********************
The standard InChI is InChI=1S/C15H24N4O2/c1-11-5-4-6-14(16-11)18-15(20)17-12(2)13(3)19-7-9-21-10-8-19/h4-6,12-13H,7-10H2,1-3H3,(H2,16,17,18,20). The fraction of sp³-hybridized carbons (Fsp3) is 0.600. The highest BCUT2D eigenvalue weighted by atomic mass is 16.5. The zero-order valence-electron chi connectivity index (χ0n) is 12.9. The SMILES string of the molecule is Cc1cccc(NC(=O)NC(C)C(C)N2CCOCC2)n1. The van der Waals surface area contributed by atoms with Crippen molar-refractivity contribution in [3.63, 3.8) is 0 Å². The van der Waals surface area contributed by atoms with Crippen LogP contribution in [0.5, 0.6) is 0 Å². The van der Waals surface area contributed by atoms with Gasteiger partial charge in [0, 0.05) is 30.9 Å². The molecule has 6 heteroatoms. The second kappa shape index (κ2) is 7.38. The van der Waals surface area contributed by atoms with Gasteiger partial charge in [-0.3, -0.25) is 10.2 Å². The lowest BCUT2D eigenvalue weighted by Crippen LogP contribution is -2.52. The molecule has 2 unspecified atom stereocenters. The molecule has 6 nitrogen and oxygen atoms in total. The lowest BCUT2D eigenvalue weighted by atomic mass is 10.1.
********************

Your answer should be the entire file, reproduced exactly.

The standard InChI is InChI=1S/C15H24N4O2/c1-11-5-4-6-14(16-11)18-15(20)17-12(2)13(3)19-7-9-21-10-8-19/h4-6,12-13H,7-10H2,1-3H3,(H2,16,17,18,20). The fraction of sp³-hybridized carbons (Fsp3) is 0.600. The highest BCUT2D eigenvalue weighted by atomic mass is 16.5. The zero-order valence-electron chi connectivity index (χ0n) is 12.9. The SMILES string of the molecule is Cc1cccc(NC(=O)NC(C)C(C)N2CCOCC2)n1. The van der Waals surface area contributed by atoms with Crippen molar-refractivity contribution in [3.63, 3.8) is 0 Å². The van der Waals surface area contributed by atoms with Crippen LogP contribution in [0.5, 0.6) is 0 Å². The van der Waals surface area contributed by atoms with Gasteiger partial charge in [0, 0.05) is 30.9 Å². The molecule has 6 heteroatoms. The second kappa shape index (κ2) is 7.38. The van der Waals surface area contributed by atoms with Gasteiger partial charge in [-0.3, -0.25) is 10.2 Å². The lowest BCUT2D eigenvalue weighted by Crippen LogP contribution is -2.52. The molecule has 2 unspecified atom stereocenters. The molecule has 6 nitrogen and oxygen atoms in total. The lowest BCUT2D eigenvalue weighted by atomic mass is 10.1.